Current Institutional Affiliation
Professor, School of Business Administration, Senshu University

Kumiko Nemoto is a professor of management in School of Business Administration at Senshu University in Tokyo, Japan. Her research focuses on gender, race, work, organizations, and institutional conditions. She completed her Ph.D. in sociology at the University of Texas at Austin. Nemoto is the author of Too Few Women at the Top: The Persistence of Inequality in Japan (Cornell University Press, 2016) and Racing Romance: Love, Power, and Desire among Asian American/White Couples (Rutgers University Press, 2009). Too Few Women at the Top: The Persistence of Inequality in Japan questions why the number of women in upper management in Japanese companies in Japan remains so low, and examines organizational customs at five Japanese companies, in addition to state policies and court interventions. The book illustrates how gender inequality in Japan is closely connected to the country’s unique system of capitalism: the slow changes in Japanese business practices relate to the reluctance of business communities and political elites to destabilize the traditional stakeholder-driven business system and the close ties of business with governments, courts, and bureaucrats. Nemoto is currently working on comparative research regarding gender differences in corporate career mobility and pathways in different institutional contexts in Japan, Norway, and the United States. In this comparative project, she examines the unique roles of labor markets, employment customs, corporate management, and policy and legal interventions in contributing to the distinct career pathways of women and men in each country. Nemoto resides in Tokyo, Japan.

Award Information

Abe Fellowship 2010
Institutional Affiliation (at time of award):
Assistant Professor, Sociology, Western Kentucky University
A Comparative Study of Workplace Equality in a Japanese Multinational Firm in Japan, the United States, and China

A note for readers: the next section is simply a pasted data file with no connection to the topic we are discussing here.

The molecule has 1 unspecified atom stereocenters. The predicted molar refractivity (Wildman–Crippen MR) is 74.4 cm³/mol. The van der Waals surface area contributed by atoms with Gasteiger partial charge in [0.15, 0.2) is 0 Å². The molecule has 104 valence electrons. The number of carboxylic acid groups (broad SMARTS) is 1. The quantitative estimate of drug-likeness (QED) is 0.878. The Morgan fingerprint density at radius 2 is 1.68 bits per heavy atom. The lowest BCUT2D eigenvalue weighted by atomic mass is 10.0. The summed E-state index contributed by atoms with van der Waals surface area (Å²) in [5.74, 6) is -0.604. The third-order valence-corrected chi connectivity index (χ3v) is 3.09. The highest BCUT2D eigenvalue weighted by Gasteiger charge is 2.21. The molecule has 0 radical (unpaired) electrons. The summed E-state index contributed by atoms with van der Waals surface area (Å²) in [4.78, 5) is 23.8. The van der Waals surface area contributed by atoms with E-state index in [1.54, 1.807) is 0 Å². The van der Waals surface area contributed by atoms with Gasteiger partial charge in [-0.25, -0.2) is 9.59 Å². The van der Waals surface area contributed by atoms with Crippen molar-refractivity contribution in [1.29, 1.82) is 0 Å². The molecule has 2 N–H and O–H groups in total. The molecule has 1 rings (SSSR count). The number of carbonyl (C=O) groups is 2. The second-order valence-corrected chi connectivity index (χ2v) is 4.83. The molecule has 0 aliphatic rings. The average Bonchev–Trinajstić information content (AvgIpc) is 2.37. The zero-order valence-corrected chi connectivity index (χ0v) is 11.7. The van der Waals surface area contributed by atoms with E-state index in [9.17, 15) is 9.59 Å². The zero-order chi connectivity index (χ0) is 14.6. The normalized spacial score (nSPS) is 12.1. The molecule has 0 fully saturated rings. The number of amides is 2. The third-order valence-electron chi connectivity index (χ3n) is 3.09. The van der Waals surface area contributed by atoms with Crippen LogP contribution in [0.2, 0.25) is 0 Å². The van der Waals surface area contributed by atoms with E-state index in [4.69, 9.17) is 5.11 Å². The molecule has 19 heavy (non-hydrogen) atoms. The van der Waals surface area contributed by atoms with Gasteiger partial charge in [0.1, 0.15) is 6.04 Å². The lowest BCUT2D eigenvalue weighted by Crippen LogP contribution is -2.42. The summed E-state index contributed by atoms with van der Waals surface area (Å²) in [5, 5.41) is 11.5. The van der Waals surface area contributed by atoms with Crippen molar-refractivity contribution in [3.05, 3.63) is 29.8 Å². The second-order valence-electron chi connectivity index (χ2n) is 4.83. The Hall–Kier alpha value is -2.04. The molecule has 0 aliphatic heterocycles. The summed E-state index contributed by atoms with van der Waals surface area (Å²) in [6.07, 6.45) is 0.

Developing and strengthening egalitarian initiatives and policies has become an increasingly important imperative for corporations. In this project, I ask how a multinational firm, maneuvering legal, economic, and labor conditions in multiple countries, can manage and utilize the local workforce and, at the same time, effectively respond to the civil imperative of workplace equality. I explore a Japanese multinational firm’s management and organizational practices in Japan, the United States, and China, asking how one firm manages workers in the three different countries; what types of workplace inequality, especially in terms of gender and race, emerge in each place; and how the firm responds to them. I employ participant observations in the workplace, as well as in-depth interviews with workers and managers in the three different countries. Looking comparatively at employment, promotion, training, work hours, and workers’ aspirations, I will also compare each firm’s strategies and initiatives for effective management.    I have chosen the United States and China, in addition to Japan, as the research sites because they are the two largest countries to which Japan’s foreign direct investment has been directed. The multinational firms in these countries have played critical roles in Japan’s past economic and political partnerships with the United States and China, and will continue to do so in the future.    The United States, Japan, and China have different levels of governmental and corporate commitment to workplace equality. The United States has long been committed to the implementation of equal opportunity laws and initiatives, as well as to the monitoring of firms. Japan and China lag far behind the U.S. in their implementation of equal opportunity initiatives and effective employment laws. In fact, Japan is one of the least gender-equal countries in the world (United Nation Human Development Report 2007). And workplace discrimination in China has sometimes crossed the line to become an explicit violation of human rights (Bulger 2000). The project is not limited to investigating inequality with regard to gender, but also inquires about other factors, such as race, ethnicity, nationality, and age, as they are also components of unequal treatment in the workplace.    In the field of sociology, multinational corporations have traditionally been discussed mostly in terms of the exploitation of economic resources and human laborers in developing countries; a comparative examination of how one firm operates in different countries has been rare. In the field of business management, scholars have examined the transnational operation of one firm in different locations, but their focus has been mostly on the deployment of diversity initiatives or the internationalization of management. This project takes an innovative interdisciplinary approach to look at both management initiatives aimed at enhancing workplace equality and employee experiences of these initiatives. Overall, with this project, I aim to enhance Japanese government and corporate awareness of workplace equality, aid them in more effectively using a diverse workforce locally and globally, and encourage them in effectively implementing such policies both within and outside of Japan.